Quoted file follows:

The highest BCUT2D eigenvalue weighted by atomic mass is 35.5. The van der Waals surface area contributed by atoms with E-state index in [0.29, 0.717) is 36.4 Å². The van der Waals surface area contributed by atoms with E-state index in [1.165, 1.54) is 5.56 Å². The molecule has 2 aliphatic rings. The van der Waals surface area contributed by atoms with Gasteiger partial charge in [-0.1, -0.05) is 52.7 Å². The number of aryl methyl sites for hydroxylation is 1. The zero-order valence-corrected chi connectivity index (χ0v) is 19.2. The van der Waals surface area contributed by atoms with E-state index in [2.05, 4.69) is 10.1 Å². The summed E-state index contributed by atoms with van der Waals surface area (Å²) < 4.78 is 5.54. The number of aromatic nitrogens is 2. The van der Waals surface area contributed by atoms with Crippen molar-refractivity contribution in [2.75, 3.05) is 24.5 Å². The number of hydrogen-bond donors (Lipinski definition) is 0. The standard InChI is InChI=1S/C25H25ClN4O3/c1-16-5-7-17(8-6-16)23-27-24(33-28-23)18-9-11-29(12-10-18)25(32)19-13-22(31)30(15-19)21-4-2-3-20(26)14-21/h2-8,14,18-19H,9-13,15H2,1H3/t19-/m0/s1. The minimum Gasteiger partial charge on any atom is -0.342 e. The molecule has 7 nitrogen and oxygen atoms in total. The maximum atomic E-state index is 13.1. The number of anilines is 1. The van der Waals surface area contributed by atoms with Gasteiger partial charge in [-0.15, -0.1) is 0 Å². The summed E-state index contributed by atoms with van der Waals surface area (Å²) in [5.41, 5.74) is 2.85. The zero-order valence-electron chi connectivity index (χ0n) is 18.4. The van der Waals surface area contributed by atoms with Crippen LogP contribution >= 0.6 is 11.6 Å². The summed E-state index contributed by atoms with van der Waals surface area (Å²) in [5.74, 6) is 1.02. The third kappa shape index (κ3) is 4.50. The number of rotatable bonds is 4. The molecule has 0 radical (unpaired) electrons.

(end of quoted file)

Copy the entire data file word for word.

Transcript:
The highest BCUT2D eigenvalue weighted by atomic mass is 35.5. The van der Waals surface area contributed by atoms with E-state index in [0.29, 0.717) is 36.4 Å². The van der Waals surface area contributed by atoms with E-state index in [1.165, 1.54) is 5.56 Å². The molecule has 2 aliphatic rings. The van der Waals surface area contributed by atoms with Gasteiger partial charge in [-0.1, -0.05) is 52.7 Å². The number of aryl methyl sites for hydroxylation is 1. The zero-order valence-corrected chi connectivity index (χ0v) is 19.2. The van der Waals surface area contributed by atoms with E-state index in [2.05, 4.69) is 10.1 Å². The summed E-state index contributed by atoms with van der Waals surface area (Å²) < 4.78 is 5.54. The number of aromatic nitrogens is 2. The van der Waals surface area contributed by atoms with Crippen molar-refractivity contribution in [2.75, 3.05) is 24.5 Å². The number of hydrogen-bond donors (Lipinski definition) is 0. The standard InChI is InChI=1S/C25H25ClN4O3/c1-16-5-7-17(8-6-16)23-27-24(33-28-23)18-9-11-29(12-10-18)25(32)19-13-22(31)30(15-19)21-4-2-3-20(26)14-21/h2-8,14,18-19H,9-13,15H2,1H3/t19-/m0/s1. The minimum Gasteiger partial charge on any atom is -0.342 e. The molecule has 7 nitrogen and oxygen atoms in total. The maximum atomic E-state index is 13.1. The number of anilines is 1. The van der Waals surface area contributed by atoms with Gasteiger partial charge in [-0.15, -0.1) is 0 Å². The summed E-state index contributed by atoms with van der Waals surface area (Å²) in [5.41, 5.74) is 2.85. The zero-order valence-electron chi connectivity index (χ0n) is 18.4. The van der Waals surface area contributed by atoms with Crippen LogP contribution >= 0.6 is 11.6 Å². The summed E-state index contributed by atoms with van der Waals surface area (Å²) in [5.74, 6) is 1.02. The third kappa shape index (κ3) is 4.50. The number of rotatable bonds is 4. The molecule has 0 radical (unpaired) electrons.